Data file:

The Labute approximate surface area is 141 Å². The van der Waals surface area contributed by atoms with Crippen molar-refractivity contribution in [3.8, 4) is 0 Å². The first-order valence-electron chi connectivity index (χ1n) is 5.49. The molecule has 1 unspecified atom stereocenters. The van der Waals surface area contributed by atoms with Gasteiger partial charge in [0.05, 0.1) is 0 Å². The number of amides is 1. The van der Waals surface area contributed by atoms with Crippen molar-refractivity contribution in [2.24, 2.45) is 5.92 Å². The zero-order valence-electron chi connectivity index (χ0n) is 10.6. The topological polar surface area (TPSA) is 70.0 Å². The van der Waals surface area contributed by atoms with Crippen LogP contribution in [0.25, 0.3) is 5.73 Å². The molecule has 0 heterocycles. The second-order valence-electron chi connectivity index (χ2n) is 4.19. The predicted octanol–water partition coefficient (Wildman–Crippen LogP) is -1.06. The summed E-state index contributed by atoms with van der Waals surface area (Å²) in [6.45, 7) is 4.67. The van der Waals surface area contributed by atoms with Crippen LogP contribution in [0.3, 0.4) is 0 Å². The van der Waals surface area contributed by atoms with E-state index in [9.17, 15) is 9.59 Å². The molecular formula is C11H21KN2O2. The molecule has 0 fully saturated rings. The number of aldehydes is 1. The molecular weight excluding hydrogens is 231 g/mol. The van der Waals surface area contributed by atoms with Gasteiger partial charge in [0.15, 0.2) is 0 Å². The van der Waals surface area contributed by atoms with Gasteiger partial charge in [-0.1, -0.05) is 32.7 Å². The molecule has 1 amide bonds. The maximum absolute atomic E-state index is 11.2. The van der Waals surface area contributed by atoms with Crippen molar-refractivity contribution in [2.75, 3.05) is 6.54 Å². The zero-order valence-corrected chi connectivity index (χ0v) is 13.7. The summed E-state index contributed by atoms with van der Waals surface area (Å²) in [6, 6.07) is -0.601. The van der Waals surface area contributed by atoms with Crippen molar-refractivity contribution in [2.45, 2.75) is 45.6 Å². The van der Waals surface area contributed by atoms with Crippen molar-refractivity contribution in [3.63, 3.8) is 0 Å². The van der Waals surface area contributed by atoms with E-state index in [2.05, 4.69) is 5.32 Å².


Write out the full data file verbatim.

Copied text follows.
The Labute approximate surface area is 141 Å². The van der Waals surface area contributed by atoms with Crippen molar-refractivity contribution in [3.8, 4) is 0 Å². The first-order valence-electron chi connectivity index (χ1n) is 5.49. The molecule has 1 unspecified atom stereocenters. The van der Waals surface area contributed by atoms with Gasteiger partial charge in [0.05, 0.1) is 0 Å². The number of amides is 1. The van der Waals surface area contributed by atoms with Crippen molar-refractivity contribution in [2.24, 2.45) is 5.92 Å². The zero-order valence-electron chi connectivity index (χ0n) is 10.6. The topological polar surface area (TPSA) is 70.0 Å². The van der Waals surface area contributed by atoms with Crippen LogP contribution in [0.25, 0.3) is 5.73 Å². The molecule has 0 heterocycles. The second-order valence-electron chi connectivity index (χ2n) is 4.19. The predicted octanol–water partition coefficient (Wildman–Crippen LogP) is -1.06. The summed E-state index contributed by atoms with van der Waals surface area (Å²) in [6.45, 7) is 4.67. The van der Waals surface area contributed by atoms with Crippen LogP contribution in [0.3, 0.4) is 0 Å². The van der Waals surface area contributed by atoms with E-state index in [9.17, 15) is 9.59 Å². The molecular formula is C11H21KN2O2. The molecule has 0 fully saturated rings. The number of aldehydes is 1. The molecular weight excluding hydrogens is 231 g/mol. The van der Waals surface area contributed by atoms with Gasteiger partial charge in [0.15, 0.2) is 0 Å². The van der Waals surface area contributed by atoms with Gasteiger partial charge in [-0.1, -0.05) is 32.7 Å². The molecule has 1 amide bonds. The maximum absolute atomic E-state index is 11.2. The van der Waals surface area contributed by atoms with Crippen molar-refractivity contribution in [2.75, 3.05) is 6.54 Å². The zero-order valence-corrected chi connectivity index (χ0v) is 13.7. The summed E-state index contributed by atoms with van der Waals surface area (Å²) in [6, 6.07) is -0.601. The van der Waals surface area contributed by atoms with Crippen molar-refractivity contribution in [2.45, 2.75) is 45.6 Å². The van der Waals surface area contributed by atoms with Crippen molar-refractivity contribution in [3.63, 3.8) is 0 Å². The van der Waals surface area contributed by atoms with E-state index in [2.05, 4.69) is 5.32 Å².